In reviewing “Borat Subsequent Moviefilm,” the sequel to the 2006 mega-comedy hit “Borat,” critics have had to grapple with the fact that America has changed drastically since the original came out and exposed Americans more racist, anti-Semitic tendencies. And they agree that while the new film isn’t “better” than the original, Sacha Baron Cohen’s character couldn’t be more relevant or necessary.
Reviews have been largely positive for “Borat 2,” or the full title “Borat Subsequent Moviefilm: Delivery of Prodigious Bribe to American Regime for Make Benefit Once Glorious Nation of Kazakhstan,” which drops on Amazon Prime on Friday. But those reviews all come with a caveat.
In one sense, it’s not surprising to see racism out in the open anymore, and the thrill of the original was in seeing Baron Cohen dupe people into exposing their worst selves. And yet critics were still shocked by the satire on display in “Borat 2,” with some even saying the film has a stronger plot than the original.
“‘Borat 2’ may not hit quite as many shocking comic highs as the first Borat, but it probably coheres more as a film — ironic, given that it appears to have been written, produced, and edited in record time, during a global crisis — and it also manages to walk a fine line between offense and revelation,” Vulture’s Bilge Ebiri wrote in his review.
“The new “Borat” plays like a prankish wakeup call to the lunacy he’s been pointing towards for ages. At a time when satire often feels too soft, this brilliant, vulgar plea for a better world cuts deep,” Eric Kohn adds in Indiewire.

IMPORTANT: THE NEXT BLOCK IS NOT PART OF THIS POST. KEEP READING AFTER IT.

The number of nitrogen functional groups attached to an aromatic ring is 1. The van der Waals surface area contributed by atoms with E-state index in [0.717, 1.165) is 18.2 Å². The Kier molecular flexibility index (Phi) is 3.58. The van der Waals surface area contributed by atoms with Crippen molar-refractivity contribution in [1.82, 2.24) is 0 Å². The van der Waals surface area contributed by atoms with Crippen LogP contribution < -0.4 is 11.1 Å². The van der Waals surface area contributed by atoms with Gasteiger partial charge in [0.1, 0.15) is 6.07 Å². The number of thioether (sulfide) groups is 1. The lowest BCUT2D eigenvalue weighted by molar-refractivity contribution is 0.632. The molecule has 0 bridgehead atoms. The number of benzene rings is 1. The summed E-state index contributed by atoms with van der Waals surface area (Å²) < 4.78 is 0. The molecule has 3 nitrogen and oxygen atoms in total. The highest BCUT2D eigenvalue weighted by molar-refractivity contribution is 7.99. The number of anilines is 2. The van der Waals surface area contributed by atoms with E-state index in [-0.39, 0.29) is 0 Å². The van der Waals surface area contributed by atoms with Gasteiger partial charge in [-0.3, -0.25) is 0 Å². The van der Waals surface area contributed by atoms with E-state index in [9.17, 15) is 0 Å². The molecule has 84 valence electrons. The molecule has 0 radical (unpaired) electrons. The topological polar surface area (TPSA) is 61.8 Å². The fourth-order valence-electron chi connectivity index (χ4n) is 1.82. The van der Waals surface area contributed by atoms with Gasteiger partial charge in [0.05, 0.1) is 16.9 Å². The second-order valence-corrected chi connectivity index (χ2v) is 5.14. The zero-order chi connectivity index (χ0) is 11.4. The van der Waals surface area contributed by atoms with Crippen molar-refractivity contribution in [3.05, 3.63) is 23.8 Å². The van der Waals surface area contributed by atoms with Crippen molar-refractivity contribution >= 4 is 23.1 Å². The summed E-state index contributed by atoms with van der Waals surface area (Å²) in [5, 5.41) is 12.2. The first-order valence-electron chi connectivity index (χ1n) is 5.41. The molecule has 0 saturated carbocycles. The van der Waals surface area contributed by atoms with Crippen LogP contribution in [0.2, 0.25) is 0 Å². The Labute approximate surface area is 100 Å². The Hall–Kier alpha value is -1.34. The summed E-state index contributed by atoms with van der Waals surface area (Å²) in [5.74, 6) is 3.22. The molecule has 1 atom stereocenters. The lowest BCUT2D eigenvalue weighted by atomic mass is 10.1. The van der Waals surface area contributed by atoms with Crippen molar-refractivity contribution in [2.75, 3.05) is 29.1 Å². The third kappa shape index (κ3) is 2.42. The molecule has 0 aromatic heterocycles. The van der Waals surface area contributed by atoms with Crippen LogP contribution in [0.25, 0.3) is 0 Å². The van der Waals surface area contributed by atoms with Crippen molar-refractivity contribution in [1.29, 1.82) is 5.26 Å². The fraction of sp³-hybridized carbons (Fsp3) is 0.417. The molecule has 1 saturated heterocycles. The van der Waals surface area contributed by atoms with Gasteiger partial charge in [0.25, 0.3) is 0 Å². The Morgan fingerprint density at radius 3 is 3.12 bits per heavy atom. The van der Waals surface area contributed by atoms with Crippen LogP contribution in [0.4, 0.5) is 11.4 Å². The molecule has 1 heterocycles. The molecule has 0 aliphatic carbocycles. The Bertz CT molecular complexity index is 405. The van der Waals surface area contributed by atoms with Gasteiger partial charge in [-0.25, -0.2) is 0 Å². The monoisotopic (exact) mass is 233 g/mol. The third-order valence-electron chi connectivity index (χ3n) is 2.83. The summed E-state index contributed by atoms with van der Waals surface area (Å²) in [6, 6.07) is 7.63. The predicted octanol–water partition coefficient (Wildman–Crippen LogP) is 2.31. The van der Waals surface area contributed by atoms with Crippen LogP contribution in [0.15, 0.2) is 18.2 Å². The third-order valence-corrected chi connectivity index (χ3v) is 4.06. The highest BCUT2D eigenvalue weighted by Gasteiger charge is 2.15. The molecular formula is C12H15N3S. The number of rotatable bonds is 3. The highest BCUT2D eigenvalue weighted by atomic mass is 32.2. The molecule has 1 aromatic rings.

Many critics singled out the film’s climax moment involving a notable politician, with some choosing to refrain from spoiling it, while others acknowledged the politician himself spoiled the ending a few months back when he called the police on Baron Cohen.
But the real stand out is newcomer Maria Bakalova as Borat’s daughter Tutar, who successfully gets the better of said politician, and even brings the film some unexpected heart.
“Amid all the antics involving real-life people, however, the film finds a surprising amount of room to explore the Borat-Tutar relationship,” Ebiri continues. “This would be a deadly narrative choice — it’s a mockumentary designed to get real people to reveal themselves as ignorant dolts, who cares about two actual performers play-acting against each other as ignorant dolts? — were it not for Bakalova’s voracious energy and immersion in the part.”
Check out more snippets of reviews of “Borat 2” below, including from critics and from other comedians who saw the film in advance.
Indiewire, Eric Kohn
The time was ripe for more Borat, and Baron Cohen has met his moment, with a wily, dangerous satire masquerading as a lowbrow comedy (even though it works fine as one of those, too). Cobbled together in the midst of the pandemic and rushed out ahead of the presidential election, the new “Borat” plays like a prankish wakeup call to the lunacy he’s been pointing towards for ages. At a time when satire often feels too soft, this brilliant, vulgar plea for a better world cuts deep.
Vulture, Bilge Ebiri
“Borat 2” may not hit quite as many shocking comic highs as the first Borat, but it probably coheres more as a film — ironic, given that it appears to have been written, produced, and edited in record time, during a global crisis — and it also manages to walk a fine line between offense and revelation. There’s been a lot of talk over the past few years about whether a movie like the original Borat could be made in today’s hypersensitive times. After initially taking offense at the character, Kazakhstan appears to have made its peace with him.